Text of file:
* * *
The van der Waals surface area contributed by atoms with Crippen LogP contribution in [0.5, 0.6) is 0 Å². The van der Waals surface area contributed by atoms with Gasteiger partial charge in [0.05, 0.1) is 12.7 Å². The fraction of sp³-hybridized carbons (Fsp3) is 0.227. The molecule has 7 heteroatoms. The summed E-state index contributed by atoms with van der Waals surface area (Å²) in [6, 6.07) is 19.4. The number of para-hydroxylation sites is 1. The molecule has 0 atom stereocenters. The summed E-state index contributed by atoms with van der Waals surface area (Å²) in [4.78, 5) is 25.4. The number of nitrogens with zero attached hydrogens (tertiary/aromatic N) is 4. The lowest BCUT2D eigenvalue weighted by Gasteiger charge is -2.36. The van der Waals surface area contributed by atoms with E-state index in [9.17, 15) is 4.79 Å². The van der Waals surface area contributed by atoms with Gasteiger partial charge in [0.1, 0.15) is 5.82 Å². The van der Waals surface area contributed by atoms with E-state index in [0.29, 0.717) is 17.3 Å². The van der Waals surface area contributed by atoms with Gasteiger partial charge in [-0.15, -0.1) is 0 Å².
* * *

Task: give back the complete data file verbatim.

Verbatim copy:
The van der Waals surface area contributed by atoms with Crippen LogP contribution in [0.5, 0.6) is 0 Å². The van der Waals surface area contributed by atoms with Gasteiger partial charge in [0.05, 0.1) is 12.7 Å². The fraction of sp³-hybridized carbons (Fsp3) is 0.227. The molecule has 7 heteroatoms. The summed E-state index contributed by atoms with van der Waals surface area (Å²) in [6, 6.07) is 19.4. The number of para-hydroxylation sites is 1. The molecule has 0 atom stereocenters. The summed E-state index contributed by atoms with van der Waals surface area (Å²) in [4.78, 5) is 25.4. The number of nitrogens with zero attached hydrogens (tertiary/aromatic N) is 4. The lowest BCUT2D eigenvalue weighted by Gasteiger charge is -2.36. The van der Waals surface area contributed by atoms with E-state index in [9.17, 15) is 4.79 Å². The van der Waals surface area contributed by atoms with Gasteiger partial charge in [0.1, 0.15) is 5.82 Å². The van der Waals surface area contributed by atoms with E-state index in [0.29, 0.717) is 17.3 Å². The van der Waals surface area contributed by atoms with Gasteiger partial charge in [-0.15, -0.1) is 0 Å².